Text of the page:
Crimean War Veterans

Army Veterans at the Council House, Birmingham

Army Veterans at Birmingham Council House, 1894 [WK/large views/council house]

To add to the reflection of Remembrance Sunday it is worth highlighting this undiscovered photograph hiding away in our collections. Dated 1894, it is likely the photograph relates to the formation of the Birmingham Military Veteran’s Association that year. It was set up to aid local survivors of the Crimean Wars and Indian Mutiny and can be seen a predecessor to the larger veteran’s organisations set up after the First World War that were eventually amalgamated to form the Royal British Legion in May 1921.

The three men at the front were veterans of the Crimean War and survivors of the Charge of the Light Brigade, the near-suicidal cavalry charge by 600 men against Russian artillery that left 118 dead and 127 wounded. Although the tactical reasoning behind the action has been hotly questioned, the heroism of the men who went into the ‘Valley of Death’ became the stuff of legend, inspiring a famous poem by Alfred Lord Tennyson and the epic film of 1968.

The book ‘Balaclava Heroes’ (2008) by Christopher Poole pieced together the lives of several Midlands survivors of this conflict. Perhaps these unidentified men include John Parkinson, who later joined the Birmingham police, and John Howes, a Digbeth-based boot repairer who in 1890 claimed £15 from the Light Brigade Relief Fund. Both men were in fact co-founders of the BMVA.

The mixed fortunes of military servicemen adjusting to civilian life after witnessing the horror of armed conflict have been documented throughout the nation’s history, be they wounded survivors of the English Civil War, shellshock victims of the trenches, or veterans of present day conflicts in Afghanistan and Iraq.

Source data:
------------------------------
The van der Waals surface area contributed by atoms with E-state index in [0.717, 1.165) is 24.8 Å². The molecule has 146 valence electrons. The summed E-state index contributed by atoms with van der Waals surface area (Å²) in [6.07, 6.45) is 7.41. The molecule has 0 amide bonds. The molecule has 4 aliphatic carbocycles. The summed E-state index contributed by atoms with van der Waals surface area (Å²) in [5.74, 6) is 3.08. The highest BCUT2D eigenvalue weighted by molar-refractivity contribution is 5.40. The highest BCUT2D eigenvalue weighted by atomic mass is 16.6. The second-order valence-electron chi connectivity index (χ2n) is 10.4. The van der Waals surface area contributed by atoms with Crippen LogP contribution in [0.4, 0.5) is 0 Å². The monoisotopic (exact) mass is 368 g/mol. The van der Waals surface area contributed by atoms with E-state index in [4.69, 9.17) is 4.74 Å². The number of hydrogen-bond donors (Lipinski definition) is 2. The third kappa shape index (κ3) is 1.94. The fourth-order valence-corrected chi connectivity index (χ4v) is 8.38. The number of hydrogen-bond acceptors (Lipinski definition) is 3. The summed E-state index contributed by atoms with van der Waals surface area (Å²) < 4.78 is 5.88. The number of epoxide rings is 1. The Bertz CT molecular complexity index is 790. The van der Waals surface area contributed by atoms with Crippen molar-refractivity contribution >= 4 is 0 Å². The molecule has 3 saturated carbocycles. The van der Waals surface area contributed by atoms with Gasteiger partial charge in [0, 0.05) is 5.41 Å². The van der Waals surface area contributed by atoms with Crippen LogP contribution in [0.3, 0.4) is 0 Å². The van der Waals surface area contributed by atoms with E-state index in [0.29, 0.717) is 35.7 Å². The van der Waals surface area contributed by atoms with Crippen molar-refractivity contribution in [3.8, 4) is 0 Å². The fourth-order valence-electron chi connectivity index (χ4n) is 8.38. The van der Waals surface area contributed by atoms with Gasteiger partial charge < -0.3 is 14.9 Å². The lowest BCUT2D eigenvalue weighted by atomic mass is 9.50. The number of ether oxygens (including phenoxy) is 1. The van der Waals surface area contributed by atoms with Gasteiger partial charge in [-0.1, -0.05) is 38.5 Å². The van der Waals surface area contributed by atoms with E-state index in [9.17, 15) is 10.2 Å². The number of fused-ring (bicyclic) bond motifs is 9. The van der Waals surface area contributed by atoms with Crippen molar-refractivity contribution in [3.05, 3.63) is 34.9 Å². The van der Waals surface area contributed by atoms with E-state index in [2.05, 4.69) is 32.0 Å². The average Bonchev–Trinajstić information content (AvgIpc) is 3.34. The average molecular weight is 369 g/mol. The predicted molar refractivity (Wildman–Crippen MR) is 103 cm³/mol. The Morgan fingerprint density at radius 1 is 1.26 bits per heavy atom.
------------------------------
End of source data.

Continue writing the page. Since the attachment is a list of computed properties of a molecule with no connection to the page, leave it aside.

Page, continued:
Michael Hunkin, Archivist (Warwickshire Photographic Survey)

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5 responses to “Crimean War Veterans

  1. christopher j poole

    Front Row…L to R…John Howes (4th Light Dragoons)… John Parkinson (11th Hussars), carrying the Union Jack, Edwin Hughes (13th Light Dragoons). Christopher J Poole, author, Balaclava Heroes (2008)

    • I’ve got an old family photograph of a group of old sailors which includes an uncle’s great grandfather, Henry Townley of Ladywood (born 1830s). Most of the old chaps have caps on with the initials BMV, which I have often wondered what they stood for. Clearly – Birmingham Military Veterans. I’m very happy to share the photo, in fact I’ll put it on my family history blog at http://brummiefamilytree.blogspot.co.uk/ But would also be keen to hear if anyone can help me find out more about Henry Townley and his comrades. I am specualting that given his age he may have seen action in the Crimean (he was born in Gloucerstershre but lived his senior years in a Ladywood pub called the Vesper Bell) run by his son-in-law.

    • Hello, my great, great, great grandfather was John Parkinson. I heard from my grand father Loyd Shaw, (mother’s side) of Toronto Canada, that John passed away of old age, in 1909 or 1910. Another of my relatives was John Vail, of Ontario Canada. He was the first white settler on Georgian Bay in Ontario. His homestead was called Vail’s Point, which is still on the map, but appropriated for a military munitions range in 1942. Wondering if they are linked.

  2. Does anyone know if the archives and papers of the Birmingham Military Veterans and its predecessor the Crimean and Indian Mutiny Veterans Association Birmingham, have survived? Any leads gratefully received.
    Glenn Fisher
    Crimean War Research Society

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